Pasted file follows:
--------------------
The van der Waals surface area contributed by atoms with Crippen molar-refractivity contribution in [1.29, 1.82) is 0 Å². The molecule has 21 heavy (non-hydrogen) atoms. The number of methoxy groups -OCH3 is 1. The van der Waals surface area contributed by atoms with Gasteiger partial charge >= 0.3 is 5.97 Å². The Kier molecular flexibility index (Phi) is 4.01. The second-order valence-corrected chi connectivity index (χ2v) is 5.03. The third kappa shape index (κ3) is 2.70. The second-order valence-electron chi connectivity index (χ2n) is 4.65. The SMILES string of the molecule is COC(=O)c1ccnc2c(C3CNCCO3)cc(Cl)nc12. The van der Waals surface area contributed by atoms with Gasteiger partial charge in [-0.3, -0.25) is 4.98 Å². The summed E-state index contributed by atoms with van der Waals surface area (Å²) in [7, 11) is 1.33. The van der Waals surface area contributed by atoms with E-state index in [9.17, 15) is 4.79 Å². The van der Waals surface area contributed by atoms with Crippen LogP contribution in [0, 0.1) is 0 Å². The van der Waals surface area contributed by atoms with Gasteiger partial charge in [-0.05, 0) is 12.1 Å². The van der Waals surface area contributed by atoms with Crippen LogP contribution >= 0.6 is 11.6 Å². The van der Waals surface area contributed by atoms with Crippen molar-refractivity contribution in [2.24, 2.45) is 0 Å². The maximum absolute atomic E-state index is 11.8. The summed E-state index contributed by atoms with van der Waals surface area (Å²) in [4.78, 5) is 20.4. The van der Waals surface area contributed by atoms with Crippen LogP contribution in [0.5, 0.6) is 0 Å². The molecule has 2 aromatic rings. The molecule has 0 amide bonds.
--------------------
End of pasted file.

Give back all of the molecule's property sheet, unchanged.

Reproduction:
The van der Waals surface area contributed by atoms with Crippen molar-refractivity contribution in [1.29, 1.82) is 0 Å². The molecule has 21 heavy (non-hydrogen) atoms. The number of methoxy groups -OCH3 is 1. The van der Waals surface area contributed by atoms with Gasteiger partial charge >= 0.3 is 5.97 Å². The Kier molecular flexibility index (Phi) is 4.01. The second-order valence-corrected chi connectivity index (χ2v) is 5.03. The third kappa shape index (κ3) is 2.70. The second-order valence-electron chi connectivity index (χ2n) is 4.65. The SMILES string of the molecule is COC(=O)c1ccnc2c(C3CNCCO3)cc(Cl)nc12. The van der Waals surface area contributed by atoms with Gasteiger partial charge in [-0.3, -0.25) is 4.98 Å². The summed E-state index contributed by atoms with van der Waals surface area (Å²) in [7, 11) is 1.33. The van der Waals surface area contributed by atoms with E-state index in [9.17, 15) is 4.79 Å². The van der Waals surface area contributed by atoms with Crippen LogP contribution in [0, 0.1) is 0 Å². The van der Waals surface area contributed by atoms with Gasteiger partial charge in [-0.05, 0) is 12.1 Å². The van der Waals surface area contributed by atoms with Crippen LogP contribution >= 0.6 is 11.6 Å². The van der Waals surface area contributed by atoms with Crippen molar-refractivity contribution in [2.24, 2.45) is 0 Å². The maximum absolute atomic E-state index is 11.8. The summed E-state index contributed by atoms with van der Waals surface area (Å²) in [4.78, 5) is 20.4. The van der Waals surface area contributed by atoms with Crippen LogP contribution in [0.5, 0.6) is 0 Å². The molecule has 2 aromatic rings. The molecule has 0 amide bonds.